All authors in the EURALS Consortium are given in the Appendix.
Trauma and amyotrophic lateral sclerosis: a case–control study from a population-based registry
Article first published online: 27 APR 2012
© 2012 The Author(s) European Journal of Neurology © 2012 EFNS
European Journal of Neurology
Volume 19, Issue 12, pages 1509–1517, December 2012
How to Cite
Pupillo, E., Messina, P., Logroscino, G., Zoccolella, S., Chiò, A., Calvo, A., Corbo, M., Lunetta, C., Micheli, A., Millul, A., Vitelli, E., Beghi, E. and EURALS Consortium (2012), Trauma and amyotrophic lateral sclerosis: a case–control study from a population-based registry. European Journal of Neurology, 19: 1509–1517. doi: 10.1111/j.1468-1331.2012.03723.x
- Issue published online: 17 NOV 2012
- Article first published online: 27 APR 2012
- Manuscript Accepted: 13 MAR 2012
- Manuscript Received: 4 JAN 2012
- American ALS Association (ALSA. Grant Number: 526D/8
- Istituto Superiore di Sanità. Grant Numbers: 1524, 526D/8
- amyotrophic lateral sclerosis;
- risk factors;
Background and purpose
Published reports on the association between amyotrophic lateral sclerosis (ALS) and trauma are controversial suggesting the need for a new case–control study done in a large population.
A case–control study was undertaken in Italy to assess this association. Cases were patients with newly diagnosed ALS from four population-based registries. For each case, two hospital controls were selected, matched for age, sex, and province of residence, one with a neurological (non-degenerative) disease and one with a non-neurological disease (other than orthopedic or surgical). Traumatic events (defined as accidental events causing injuries requiring medical care) were recorded with details on type, site, timing, severity, and complications. The risks were assessed as odds ratios (ORs) with 95% confidence intervals (CI), crude and adjusted for age, sex, education, interviewee (patient or surrogate), physical activity, smoking, alcohol, and coffee.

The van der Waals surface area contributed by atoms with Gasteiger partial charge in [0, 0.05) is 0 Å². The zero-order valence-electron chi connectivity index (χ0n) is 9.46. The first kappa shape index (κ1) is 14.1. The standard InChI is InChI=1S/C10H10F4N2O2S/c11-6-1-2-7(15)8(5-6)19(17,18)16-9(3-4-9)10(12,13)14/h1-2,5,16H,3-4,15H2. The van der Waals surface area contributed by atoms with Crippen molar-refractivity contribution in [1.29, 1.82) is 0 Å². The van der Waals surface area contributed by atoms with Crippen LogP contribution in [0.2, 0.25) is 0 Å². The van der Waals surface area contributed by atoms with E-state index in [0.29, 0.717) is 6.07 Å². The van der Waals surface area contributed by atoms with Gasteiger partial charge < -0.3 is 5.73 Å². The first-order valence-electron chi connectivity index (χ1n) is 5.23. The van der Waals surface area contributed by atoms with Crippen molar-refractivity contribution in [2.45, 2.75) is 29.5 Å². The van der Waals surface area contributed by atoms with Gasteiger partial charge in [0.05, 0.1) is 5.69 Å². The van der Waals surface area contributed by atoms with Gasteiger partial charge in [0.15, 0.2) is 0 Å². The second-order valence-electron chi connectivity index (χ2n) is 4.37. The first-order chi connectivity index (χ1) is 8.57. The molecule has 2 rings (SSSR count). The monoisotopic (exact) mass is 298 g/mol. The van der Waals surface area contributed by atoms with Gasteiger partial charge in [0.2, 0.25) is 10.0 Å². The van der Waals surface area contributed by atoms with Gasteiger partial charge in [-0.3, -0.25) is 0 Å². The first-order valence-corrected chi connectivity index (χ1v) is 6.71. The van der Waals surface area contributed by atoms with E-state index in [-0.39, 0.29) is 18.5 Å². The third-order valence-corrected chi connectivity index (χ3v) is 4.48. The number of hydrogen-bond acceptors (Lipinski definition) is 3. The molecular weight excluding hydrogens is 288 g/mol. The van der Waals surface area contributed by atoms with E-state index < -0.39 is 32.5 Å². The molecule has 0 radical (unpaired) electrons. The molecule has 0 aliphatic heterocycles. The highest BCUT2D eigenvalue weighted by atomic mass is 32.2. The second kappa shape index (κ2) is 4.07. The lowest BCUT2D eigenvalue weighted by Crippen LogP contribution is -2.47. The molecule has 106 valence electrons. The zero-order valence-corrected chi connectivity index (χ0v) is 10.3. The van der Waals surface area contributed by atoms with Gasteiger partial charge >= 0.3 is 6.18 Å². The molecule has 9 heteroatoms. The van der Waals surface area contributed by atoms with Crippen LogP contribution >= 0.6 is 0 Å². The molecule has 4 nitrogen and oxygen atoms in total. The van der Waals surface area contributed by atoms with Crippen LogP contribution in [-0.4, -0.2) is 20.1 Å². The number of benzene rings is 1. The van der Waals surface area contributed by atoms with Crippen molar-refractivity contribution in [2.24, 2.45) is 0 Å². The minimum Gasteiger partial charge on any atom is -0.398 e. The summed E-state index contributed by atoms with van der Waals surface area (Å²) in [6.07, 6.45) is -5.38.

The study population comprised 377 patients in each of the three groups. One or more traumatic events were reported by 225 cases (59.7%), 191 neurological controls (50.7%), and 179 non-neurological controls (47.5%) (P < 0.01) (OR 1.63; 95% CI 1.25–2.14) (P < 0.01). The ORs were 3.07 (95% CI 1.86–5.05) for patients reporting 3+ traumatic events and 2.44 (95% CI 1.36–4.40) for severe traumatic events. The ORs remained significant when the analysis was limited to events that occurred 5+ and 10+ years before ALS onset, to incident ALS, and direct informant.
Antecedent trauma, repeated trauma, and severe trauma may be risk factors for ALS.